I've put together a working demo of some code I've been working on to discover GBIF records that correspond to museum specimen codes. The live demo is at http://bionames.org/~rpage/material-examined/ and code is on GitHub.
To use the demo, simply paste in a specimen code (e.g., "MCZ 24351") and click Find and it will do it's best to parse the code, then go off to GBIF and see what it can find. Some examples that are fun include MCZ 24351, KU:IT:00312, MNHN 2003-1054, and AMS I33708-051
It's proof of concept at this stage, and the search is "live", I'm not (yet) storing any results. For now I simply want to explore how well if can find matches in GBIF.
By itself this isn't terribly exciting, but it's a key step towards some of the things I want to do. For example, the NCBI is interested in flagging sequences from type specimens (see http://dx.doi.org/10.1093/nar/gku1127 ), so we could imagine taking lists of type specimens from GBIF and trying to match those to voucher codes in GenBank. I've played a little with this, unfortunately there seem to be lots of cases where GBIF doesn’t know that a specimen is, in fact, a type.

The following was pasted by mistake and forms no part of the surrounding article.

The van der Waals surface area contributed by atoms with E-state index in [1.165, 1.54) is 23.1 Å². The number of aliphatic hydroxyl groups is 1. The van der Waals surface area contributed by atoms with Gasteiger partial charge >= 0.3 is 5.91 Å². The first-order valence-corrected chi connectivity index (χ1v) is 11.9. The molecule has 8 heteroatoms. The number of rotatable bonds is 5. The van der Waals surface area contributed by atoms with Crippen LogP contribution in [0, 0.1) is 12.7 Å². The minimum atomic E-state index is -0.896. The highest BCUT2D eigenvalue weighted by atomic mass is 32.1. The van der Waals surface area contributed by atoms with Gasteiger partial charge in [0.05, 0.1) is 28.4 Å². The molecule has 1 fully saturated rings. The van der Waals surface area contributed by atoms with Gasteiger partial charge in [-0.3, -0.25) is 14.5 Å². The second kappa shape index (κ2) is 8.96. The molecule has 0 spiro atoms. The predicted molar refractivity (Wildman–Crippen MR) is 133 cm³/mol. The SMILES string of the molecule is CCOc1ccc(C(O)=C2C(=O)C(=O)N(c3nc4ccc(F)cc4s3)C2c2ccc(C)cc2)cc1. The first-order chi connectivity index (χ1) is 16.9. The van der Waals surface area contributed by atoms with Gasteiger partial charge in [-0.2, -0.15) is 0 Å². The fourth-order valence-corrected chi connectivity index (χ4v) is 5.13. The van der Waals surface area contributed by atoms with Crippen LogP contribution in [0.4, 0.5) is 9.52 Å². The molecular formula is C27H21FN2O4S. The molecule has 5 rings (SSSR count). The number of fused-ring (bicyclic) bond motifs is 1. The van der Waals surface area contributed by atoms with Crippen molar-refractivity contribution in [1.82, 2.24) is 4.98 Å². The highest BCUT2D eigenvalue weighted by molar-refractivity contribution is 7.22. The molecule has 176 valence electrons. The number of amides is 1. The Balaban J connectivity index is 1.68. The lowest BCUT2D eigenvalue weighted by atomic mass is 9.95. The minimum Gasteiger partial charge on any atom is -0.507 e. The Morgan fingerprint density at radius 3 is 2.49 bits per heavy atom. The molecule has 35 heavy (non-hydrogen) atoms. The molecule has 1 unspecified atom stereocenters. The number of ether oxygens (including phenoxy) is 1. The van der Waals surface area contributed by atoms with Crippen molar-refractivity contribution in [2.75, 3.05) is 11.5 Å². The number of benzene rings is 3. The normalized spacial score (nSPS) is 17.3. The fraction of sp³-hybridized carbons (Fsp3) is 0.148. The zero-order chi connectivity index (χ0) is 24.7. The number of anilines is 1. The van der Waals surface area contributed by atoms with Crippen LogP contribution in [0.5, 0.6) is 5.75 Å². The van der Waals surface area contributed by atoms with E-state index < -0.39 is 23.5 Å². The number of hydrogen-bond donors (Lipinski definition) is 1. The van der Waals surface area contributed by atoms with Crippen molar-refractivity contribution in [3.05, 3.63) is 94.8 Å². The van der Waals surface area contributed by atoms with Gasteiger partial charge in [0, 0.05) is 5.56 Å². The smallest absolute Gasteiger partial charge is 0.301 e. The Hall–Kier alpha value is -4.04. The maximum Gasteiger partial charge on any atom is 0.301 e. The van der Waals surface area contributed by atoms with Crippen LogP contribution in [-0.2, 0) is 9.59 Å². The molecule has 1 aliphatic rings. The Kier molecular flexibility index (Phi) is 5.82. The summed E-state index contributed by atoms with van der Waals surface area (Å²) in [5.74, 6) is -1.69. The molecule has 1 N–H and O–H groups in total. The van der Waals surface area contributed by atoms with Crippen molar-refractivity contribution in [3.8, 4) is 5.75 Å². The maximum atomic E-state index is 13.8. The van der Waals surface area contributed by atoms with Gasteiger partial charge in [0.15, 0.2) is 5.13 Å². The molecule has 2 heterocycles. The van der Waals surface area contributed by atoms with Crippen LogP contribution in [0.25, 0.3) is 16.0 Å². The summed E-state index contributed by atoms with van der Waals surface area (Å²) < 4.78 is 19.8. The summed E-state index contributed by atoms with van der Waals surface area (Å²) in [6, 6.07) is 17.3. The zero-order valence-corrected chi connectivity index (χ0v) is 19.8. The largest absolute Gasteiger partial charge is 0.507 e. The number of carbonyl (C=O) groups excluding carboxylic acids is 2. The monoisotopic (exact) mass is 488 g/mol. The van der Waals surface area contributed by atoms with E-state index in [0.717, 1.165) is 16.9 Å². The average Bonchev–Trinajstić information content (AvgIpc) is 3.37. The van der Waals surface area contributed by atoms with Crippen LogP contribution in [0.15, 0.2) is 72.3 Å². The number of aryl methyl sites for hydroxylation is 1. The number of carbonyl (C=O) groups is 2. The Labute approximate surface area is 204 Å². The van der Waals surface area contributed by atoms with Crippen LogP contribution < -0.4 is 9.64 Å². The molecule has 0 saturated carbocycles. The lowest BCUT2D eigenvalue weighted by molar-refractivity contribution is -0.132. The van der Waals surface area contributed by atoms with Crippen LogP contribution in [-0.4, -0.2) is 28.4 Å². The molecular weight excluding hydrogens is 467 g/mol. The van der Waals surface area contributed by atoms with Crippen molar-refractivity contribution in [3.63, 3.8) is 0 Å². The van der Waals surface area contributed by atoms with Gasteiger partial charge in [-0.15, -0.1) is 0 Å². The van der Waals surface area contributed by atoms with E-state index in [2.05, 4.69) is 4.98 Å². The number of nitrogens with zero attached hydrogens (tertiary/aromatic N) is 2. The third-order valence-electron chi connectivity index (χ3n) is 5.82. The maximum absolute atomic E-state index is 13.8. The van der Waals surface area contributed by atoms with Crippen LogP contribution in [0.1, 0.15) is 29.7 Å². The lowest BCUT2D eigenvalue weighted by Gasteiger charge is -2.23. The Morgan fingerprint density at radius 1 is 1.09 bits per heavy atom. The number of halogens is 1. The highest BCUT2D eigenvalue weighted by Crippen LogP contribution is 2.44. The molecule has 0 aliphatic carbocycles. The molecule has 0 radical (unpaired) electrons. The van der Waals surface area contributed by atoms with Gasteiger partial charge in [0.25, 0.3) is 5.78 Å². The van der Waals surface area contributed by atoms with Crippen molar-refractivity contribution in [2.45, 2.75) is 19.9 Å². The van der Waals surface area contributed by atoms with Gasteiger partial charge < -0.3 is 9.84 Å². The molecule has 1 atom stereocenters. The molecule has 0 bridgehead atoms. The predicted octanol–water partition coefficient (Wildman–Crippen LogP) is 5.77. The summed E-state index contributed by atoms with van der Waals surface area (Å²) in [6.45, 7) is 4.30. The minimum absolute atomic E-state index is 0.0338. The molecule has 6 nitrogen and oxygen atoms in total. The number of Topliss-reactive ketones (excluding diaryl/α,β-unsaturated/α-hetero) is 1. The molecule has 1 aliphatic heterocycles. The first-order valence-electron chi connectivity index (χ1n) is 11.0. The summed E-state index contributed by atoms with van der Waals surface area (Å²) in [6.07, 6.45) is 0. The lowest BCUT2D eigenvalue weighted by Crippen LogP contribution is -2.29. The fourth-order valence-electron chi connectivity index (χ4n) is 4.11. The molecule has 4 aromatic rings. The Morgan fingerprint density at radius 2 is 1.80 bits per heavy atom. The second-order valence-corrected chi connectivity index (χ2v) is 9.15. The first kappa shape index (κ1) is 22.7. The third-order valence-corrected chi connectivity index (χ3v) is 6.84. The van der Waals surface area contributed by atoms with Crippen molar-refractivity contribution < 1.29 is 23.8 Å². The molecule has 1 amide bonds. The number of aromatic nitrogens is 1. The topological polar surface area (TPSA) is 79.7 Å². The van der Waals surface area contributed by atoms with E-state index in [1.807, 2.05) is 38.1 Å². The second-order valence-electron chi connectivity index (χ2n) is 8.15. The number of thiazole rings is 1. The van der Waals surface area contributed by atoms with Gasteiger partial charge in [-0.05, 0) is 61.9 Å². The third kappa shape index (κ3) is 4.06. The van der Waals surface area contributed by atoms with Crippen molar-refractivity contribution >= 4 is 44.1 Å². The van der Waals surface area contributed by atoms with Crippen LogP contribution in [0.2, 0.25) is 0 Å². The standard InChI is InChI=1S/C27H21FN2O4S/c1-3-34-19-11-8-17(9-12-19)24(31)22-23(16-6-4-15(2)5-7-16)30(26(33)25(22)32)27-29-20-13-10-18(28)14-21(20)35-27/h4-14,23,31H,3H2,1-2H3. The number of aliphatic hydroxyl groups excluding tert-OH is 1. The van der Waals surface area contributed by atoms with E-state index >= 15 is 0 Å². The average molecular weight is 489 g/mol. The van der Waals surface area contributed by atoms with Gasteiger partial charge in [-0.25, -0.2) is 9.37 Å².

Another thing I’m interested in is cases where GBIF has a georeferenced specimen but GenBank doesn’t (or visa versa), as a stepping stone towards creating geophylogenies. For example, in order to create a geophylogeny for Agnotecous crickets in New Caledonia (see GeoJSON and geophylogenies ) I needed to combine sequence data from NCBI with locality data from GBIF.
It’s becoming increasingly clear to me that the data supplied to GBIF is often horribly out of date compared to what is in the literature. Often all GBIF gets is what has been scribbled in a collection catalogue. By linking GBIF records to specimen codes cited that are cited in the literature we could imagine giving GBIF users enhanced information on a given occurrence (and at the same time get citation counts for specimens The impact of museum collections: one collection ≈ one Nobel Prize).
Lastly, if we can link specimens to sequences and the literature, then we can populate more of the biodiversity knowledge graph